Celebrate Juneteenth! A History of the Holiday

Juneteenth, also known as Freedom Day, is widely celebrated on June 19 as a holiday that commemorates the emancipation of African-American slaves at the end of the Civil War. But though this occasion is recognized and celebrated around the country, the historical event and circumstances it marks were actually unique to Texas.

Though President Abraham Lincoln’s Emancipation Proclamation became official on January 1, 1863, slaves in the Confederate South were not actually freed until the Confederacy surrendered, a process which began with Robert E. Lee’s surrender at the Battle of Appomattox Courthouse on April 9, 1865 and continued through the following month. Because Texas was not a battleground and was geographically isolated from the center of the war, many slave owners from nearby southern states, such as Louisiana and Mississippi, brought an estimated 150,000 slaves to Texas to escape the invading Union forces.

As a results, the estimated 250,000 slaves in the state by the war’s end did not receive official word of their emancipation until June 19, 1865. On that day, Union General Gordon Granger, who had arrived in Galveston the day before with 2000 federal troops to occupy Texas, read aloud “General Order No. 3” from the balcony of the Ashton Villa (which is still standing). It announced the total emancipation of slaves in Texas. Though many slaves were not actually freed by their owners until later (often after the harvest), the date began to be celebrated by African-Americans in Texas over the course of the next few years and gradually became an unofficial holiday for blacks around the country.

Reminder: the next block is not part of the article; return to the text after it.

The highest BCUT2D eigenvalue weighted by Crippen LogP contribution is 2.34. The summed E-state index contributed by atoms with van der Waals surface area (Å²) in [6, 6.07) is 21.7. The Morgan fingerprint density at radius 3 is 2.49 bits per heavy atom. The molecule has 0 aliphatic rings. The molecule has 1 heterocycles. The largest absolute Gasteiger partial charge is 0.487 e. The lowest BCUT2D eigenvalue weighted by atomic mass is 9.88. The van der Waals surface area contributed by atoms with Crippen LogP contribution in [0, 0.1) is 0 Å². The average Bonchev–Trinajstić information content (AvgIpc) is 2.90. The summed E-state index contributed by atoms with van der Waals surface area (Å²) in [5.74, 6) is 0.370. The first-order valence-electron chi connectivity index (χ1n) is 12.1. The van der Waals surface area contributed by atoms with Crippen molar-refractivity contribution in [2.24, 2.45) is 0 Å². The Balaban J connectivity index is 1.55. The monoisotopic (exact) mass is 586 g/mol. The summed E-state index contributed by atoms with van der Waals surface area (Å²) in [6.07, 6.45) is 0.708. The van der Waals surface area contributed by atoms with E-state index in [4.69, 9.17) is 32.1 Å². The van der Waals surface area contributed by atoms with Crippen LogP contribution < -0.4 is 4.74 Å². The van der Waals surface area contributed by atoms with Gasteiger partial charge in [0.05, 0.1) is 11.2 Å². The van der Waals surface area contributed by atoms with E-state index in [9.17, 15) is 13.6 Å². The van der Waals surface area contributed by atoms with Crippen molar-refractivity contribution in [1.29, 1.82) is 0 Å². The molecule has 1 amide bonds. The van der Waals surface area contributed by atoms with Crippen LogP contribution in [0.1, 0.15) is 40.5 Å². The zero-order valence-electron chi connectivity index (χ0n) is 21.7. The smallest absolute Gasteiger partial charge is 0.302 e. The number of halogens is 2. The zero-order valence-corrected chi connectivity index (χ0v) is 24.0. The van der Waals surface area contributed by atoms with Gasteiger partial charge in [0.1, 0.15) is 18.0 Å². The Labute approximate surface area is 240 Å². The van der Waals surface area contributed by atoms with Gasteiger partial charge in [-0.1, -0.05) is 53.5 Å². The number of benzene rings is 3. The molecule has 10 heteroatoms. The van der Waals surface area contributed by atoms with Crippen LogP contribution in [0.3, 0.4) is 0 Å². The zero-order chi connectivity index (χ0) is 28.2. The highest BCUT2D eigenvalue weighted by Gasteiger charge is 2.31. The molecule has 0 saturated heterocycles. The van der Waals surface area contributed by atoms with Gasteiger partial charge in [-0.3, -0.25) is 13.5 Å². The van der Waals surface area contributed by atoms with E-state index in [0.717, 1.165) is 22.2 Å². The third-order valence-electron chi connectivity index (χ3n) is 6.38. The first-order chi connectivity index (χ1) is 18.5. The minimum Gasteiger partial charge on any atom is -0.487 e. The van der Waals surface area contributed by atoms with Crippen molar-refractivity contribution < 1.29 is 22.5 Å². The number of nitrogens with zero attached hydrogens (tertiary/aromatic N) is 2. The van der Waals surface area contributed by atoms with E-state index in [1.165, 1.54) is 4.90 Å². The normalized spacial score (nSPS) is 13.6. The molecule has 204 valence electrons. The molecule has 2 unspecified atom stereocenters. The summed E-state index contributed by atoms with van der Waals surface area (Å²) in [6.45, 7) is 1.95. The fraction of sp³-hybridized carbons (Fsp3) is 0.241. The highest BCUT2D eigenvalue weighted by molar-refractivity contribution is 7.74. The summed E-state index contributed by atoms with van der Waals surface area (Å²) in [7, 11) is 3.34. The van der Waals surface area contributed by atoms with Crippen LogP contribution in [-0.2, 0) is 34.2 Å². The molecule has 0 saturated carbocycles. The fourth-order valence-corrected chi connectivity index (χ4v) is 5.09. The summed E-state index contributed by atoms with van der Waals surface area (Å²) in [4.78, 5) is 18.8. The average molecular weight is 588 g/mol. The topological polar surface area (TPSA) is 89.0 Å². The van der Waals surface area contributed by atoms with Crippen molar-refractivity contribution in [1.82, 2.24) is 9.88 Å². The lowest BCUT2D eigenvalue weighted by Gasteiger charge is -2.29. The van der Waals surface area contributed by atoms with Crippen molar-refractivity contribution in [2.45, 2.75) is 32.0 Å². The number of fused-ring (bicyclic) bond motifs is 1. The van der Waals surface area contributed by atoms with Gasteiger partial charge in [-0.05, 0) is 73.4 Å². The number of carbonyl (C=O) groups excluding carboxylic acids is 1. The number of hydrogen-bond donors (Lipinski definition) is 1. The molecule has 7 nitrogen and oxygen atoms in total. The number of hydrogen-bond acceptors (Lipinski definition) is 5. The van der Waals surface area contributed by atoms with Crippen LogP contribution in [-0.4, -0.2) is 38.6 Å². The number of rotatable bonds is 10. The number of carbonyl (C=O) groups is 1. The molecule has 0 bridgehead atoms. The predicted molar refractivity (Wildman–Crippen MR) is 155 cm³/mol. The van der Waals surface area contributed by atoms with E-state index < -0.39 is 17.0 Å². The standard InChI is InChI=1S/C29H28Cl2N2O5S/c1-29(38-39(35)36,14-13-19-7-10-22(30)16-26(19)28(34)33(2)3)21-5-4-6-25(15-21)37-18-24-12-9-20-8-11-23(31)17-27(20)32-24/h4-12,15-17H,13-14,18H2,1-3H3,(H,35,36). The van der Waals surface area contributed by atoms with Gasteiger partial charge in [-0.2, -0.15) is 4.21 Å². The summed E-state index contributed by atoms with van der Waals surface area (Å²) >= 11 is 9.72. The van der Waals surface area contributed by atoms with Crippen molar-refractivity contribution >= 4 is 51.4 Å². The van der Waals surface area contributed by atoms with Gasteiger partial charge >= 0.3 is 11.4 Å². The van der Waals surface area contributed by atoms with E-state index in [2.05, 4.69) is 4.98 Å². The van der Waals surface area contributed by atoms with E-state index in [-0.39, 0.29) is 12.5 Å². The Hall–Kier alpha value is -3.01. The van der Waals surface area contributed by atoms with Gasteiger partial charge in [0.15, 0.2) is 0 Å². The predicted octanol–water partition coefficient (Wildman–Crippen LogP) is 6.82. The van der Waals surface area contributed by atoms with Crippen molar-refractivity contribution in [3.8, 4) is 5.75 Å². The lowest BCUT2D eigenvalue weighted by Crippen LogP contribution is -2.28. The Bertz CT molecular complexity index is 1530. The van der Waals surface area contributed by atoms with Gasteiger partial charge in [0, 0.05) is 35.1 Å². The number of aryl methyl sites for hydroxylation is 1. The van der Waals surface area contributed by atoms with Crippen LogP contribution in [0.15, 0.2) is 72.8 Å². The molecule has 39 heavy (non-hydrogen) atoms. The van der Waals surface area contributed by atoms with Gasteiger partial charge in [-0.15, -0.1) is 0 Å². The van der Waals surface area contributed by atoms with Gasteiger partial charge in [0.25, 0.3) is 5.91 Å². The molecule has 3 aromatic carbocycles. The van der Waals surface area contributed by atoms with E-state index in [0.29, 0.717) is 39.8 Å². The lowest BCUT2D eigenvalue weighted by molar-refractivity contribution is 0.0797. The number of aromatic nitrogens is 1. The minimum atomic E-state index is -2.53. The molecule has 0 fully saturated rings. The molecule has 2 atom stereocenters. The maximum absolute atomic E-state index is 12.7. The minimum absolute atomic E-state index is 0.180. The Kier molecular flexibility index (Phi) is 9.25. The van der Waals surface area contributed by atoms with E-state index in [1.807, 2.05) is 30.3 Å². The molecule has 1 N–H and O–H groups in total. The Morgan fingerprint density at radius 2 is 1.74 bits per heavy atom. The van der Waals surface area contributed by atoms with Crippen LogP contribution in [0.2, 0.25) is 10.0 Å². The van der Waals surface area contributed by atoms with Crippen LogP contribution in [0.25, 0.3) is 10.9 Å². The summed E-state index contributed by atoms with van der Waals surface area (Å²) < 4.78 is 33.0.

In 1980, Texas established Juneteenth as an official state holiday. It was the first state in the country to do so, and the occasion has since been commemorated in many other areas of the country. There is currently federal legislation under consideration that would make it a national holiday.

Back in Texas, Juneteenth celebrations seem to be gaining wider recognition and publicity, especially among the state’s African-American population, with parades and pageants. There is also an annual pilgrimage to Galveston to honor the site of Gen. Granger’s original proclamation.

Here in the Austin area, Juneteenth is celebrated annually in several locations with civic events in Round Rock, Pflugerville and especially in East Austin. Plans for Austin’s June 19, which coincides with Father’s Day, feature a morning 2K run/walk followed by the Juneteenth Emancipation Parade. Both events will start at the corner of Comal St. and MLK Blvd. That afternoon and evening will be a celebration at Rosewood Park (2300 Rosewood Ave.). For more information, visit juneteenthcentraltexas.com.

Related Articles
Blues on the Green: An Austin Summertime Tradition
Austin Beaches
10 Tips for Getting Your Home (and Your Outlook) Ready for Spring